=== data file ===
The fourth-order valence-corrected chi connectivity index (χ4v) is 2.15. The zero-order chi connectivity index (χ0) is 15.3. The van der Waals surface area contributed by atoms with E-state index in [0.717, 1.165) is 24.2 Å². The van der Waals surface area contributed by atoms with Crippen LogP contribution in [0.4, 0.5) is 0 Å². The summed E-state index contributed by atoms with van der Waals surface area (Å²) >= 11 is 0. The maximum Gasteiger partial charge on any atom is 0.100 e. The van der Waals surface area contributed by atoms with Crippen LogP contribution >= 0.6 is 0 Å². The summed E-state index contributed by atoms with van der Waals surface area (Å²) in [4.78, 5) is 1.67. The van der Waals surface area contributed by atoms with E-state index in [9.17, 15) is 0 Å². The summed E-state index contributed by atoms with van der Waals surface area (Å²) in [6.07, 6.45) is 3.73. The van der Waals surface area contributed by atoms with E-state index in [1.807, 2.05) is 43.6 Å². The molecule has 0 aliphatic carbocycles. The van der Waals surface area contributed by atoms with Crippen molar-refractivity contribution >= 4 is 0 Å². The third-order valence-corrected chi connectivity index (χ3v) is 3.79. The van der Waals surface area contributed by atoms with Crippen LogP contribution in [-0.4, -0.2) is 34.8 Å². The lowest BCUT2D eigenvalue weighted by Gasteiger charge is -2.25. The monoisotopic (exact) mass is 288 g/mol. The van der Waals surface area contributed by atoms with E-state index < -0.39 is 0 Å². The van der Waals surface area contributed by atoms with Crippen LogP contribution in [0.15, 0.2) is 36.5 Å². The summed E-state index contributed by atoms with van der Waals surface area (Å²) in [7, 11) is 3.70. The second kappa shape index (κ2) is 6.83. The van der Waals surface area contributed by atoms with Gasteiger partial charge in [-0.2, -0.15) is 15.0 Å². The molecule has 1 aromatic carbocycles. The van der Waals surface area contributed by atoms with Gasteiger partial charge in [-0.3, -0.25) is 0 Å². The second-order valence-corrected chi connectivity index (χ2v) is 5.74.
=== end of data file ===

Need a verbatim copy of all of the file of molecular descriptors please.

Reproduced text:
The fourth-order valence-corrected chi connectivity index (χ4v) is 2.15. The zero-order chi connectivity index (χ0) is 15.3. The van der Waals surface area contributed by atoms with E-state index in [0.717, 1.165) is 24.2 Å². The van der Waals surface area contributed by atoms with Crippen LogP contribution in [0.4, 0.5) is 0 Å². The summed E-state index contributed by atoms with van der Waals surface area (Å²) >= 11 is 0. The maximum Gasteiger partial charge on any atom is 0.100 e. The van der Waals surface area contributed by atoms with Crippen LogP contribution >= 0.6 is 0 Å². The summed E-state index contributed by atoms with van der Waals surface area (Å²) in [4.78, 5) is 1.67. The van der Waals surface area contributed by atoms with E-state index in [9.17, 15) is 0 Å². The summed E-state index contributed by atoms with van der Waals surface area (Å²) in [6.07, 6.45) is 3.73. The van der Waals surface area contributed by atoms with E-state index in [1.807, 2.05) is 43.6 Å². The molecule has 0 aliphatic carbocycles. The van der Waals surface area contributed by atoms with Crippen molar-refractivity contribution >= 4 is 0 Å². The third-order valence-corrected chi connectivity index (χ3v) is 3.79. The van der Waals surface area contributed by atoms with Crippen LogP contribution in [-0.4, -0.2) is 34.8 Å². The lowest BCUT2D eigenvalue weighted by Gasteiger charge is -2.25. The monoisotopic (exact) mass is 288 g/mol. The van der Waals surface area contributed by atoms with E-state index < -0.39 is 0 Å². The van der Waals surface area contributed by atoms with Crippen LogP contribution in [0.15, 0.2) is 36.5 Å². The summed E-state index contributed by atoms with van der Waals surface area (Å²) in [7, 11) is 3.70. The second kappa shape index (κ2) is 6.83. The van der Waals surface area contributed by atoms with Gasteiger partial charge in [-0.2, -0.15) is 15.0 Å². The molecule has 1 aromatic carbocycles. The van der Waals surface area contributed by atoms with Gasteiger partial charge in [-0.3, -0.25) is 0 Å². The second-order valence-corrected chi connectivity index (χ2v) is 5.74.